November 14, 2015 Leave a comment
For several days now, I have just felt depressed when I open my news page: recently, there have been a number of very troubling murders, including some allegedly perpetrated by children. A pastor’s pregnant wife was murdered in her home, there have been sexual assaults, including teens assaulting toddlers, and now a coordinated terrorist attack killing more than 120 across the city of Paris.
But it isn’t just the violence: it’s the clash of ideologies that wearies me to the very bone. One group sues to have a nativity scene banned from display on public property because religion offends them, while another bunch of religious crazies gets bent out of shape because Starbucks goes with a red holiday cup.
We have politicians and would-be presidents that gleefully toss around threats of deportation of millions of undocumented immigrants including children who would be uprooted from the only home they have known and sent back to a greater uncertainty, well except for the near certainty of poverty and misery.
We allow ourselves to be blinded by the counterproductive values of those who are driven by greed. We turn our faces from the uncomfortable reality of suffering and seek our security if not our happiness in a warm gun. And when violence erupts in a school or church, the immediate call is not for controlling access to guns but rather arming more people to deter (read “preemptively kill”) would-be mass killers. And we can do all that while quoting scriptures and patting the cover of a dog-eared King James Bible.
We worry so much about rights and not bruising the delicate sensibilities of this special interest group or that special interest group that we forget about responsibilities, and I’m talking about the ones that predate the Constitution and the assembled code of laws accreted since the founding of this country.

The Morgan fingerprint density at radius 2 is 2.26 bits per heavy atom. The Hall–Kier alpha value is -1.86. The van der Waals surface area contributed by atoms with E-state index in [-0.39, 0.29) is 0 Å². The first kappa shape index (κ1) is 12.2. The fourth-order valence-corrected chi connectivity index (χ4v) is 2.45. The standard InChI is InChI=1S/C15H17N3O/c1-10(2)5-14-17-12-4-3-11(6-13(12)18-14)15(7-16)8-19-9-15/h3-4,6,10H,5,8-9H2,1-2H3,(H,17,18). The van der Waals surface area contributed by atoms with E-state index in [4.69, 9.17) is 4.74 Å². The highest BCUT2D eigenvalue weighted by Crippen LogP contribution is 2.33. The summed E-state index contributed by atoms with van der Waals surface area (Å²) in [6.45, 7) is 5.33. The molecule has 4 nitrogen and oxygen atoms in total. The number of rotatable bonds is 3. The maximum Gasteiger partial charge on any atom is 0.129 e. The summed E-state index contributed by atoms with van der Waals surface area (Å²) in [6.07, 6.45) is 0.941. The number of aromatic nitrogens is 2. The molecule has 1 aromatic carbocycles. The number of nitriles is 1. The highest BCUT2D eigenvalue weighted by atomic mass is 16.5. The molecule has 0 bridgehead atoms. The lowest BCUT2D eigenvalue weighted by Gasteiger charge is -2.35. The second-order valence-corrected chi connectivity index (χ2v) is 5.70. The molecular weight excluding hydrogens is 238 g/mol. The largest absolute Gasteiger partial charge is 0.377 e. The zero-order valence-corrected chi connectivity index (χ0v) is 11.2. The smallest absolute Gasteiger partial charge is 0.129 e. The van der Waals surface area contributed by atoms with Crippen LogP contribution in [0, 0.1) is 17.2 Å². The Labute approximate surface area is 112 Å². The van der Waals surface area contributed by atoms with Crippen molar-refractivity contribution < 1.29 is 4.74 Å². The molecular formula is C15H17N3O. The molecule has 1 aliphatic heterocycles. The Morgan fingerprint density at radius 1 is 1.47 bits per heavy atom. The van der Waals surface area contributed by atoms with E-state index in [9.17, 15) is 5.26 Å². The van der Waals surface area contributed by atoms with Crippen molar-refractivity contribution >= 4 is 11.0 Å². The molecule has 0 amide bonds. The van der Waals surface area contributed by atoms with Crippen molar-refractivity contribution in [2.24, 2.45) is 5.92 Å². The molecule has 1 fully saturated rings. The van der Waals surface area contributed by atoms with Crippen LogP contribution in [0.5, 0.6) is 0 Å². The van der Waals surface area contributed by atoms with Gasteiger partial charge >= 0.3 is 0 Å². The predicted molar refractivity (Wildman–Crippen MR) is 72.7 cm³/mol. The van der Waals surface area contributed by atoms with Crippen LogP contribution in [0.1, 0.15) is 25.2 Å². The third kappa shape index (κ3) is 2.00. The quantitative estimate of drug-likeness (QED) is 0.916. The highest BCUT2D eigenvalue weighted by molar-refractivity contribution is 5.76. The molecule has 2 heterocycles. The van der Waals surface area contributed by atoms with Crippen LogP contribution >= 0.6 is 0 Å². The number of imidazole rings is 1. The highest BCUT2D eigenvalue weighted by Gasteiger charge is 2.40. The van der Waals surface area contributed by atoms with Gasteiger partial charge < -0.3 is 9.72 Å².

The most fundamental directive of humankind is to love one another. That love could be manifested in many ways, but none more genuine and foundational than seeing to the needs of the poor, weak, sick and vulnerable.
I know there is evil in the world. I’ve been alive since the dark days of the 1960’s. I remember the body counts from Vietnam on the evening news. I remember the saber-rattling that preceded the fall of the Soviet Empire. I remember the first and second Gulf Wars. And I have watched the rise of radical religious zealots who are bent on establishing an oppressive, blood-soaked global theocracy.
The news disturbs me daily, and far more than it ever lifts me up. I need good news. I need to know that there is still goodness in this world. I need to know that there are those who have not given up the fight against darkness, against inhumanity, against suffering. I need something to rekindle my faith in the goodness of humanity.
Whatever happens in the world, the evil without must not be an excuse for the growth of a malignant evil within. We must never dim the divine light loaned to humanity in deference to the darkness of hate, greed, selfishness and the shadowy passions that degrade our innate nobility. We were made for better than what we see in the news. Like a tiny candle flickering against the night, every small act of kindness strikes a blow against evil. Never be afraid to join the light and make a difference. The alternative is darkness. Those are the only two choices.
I choose light.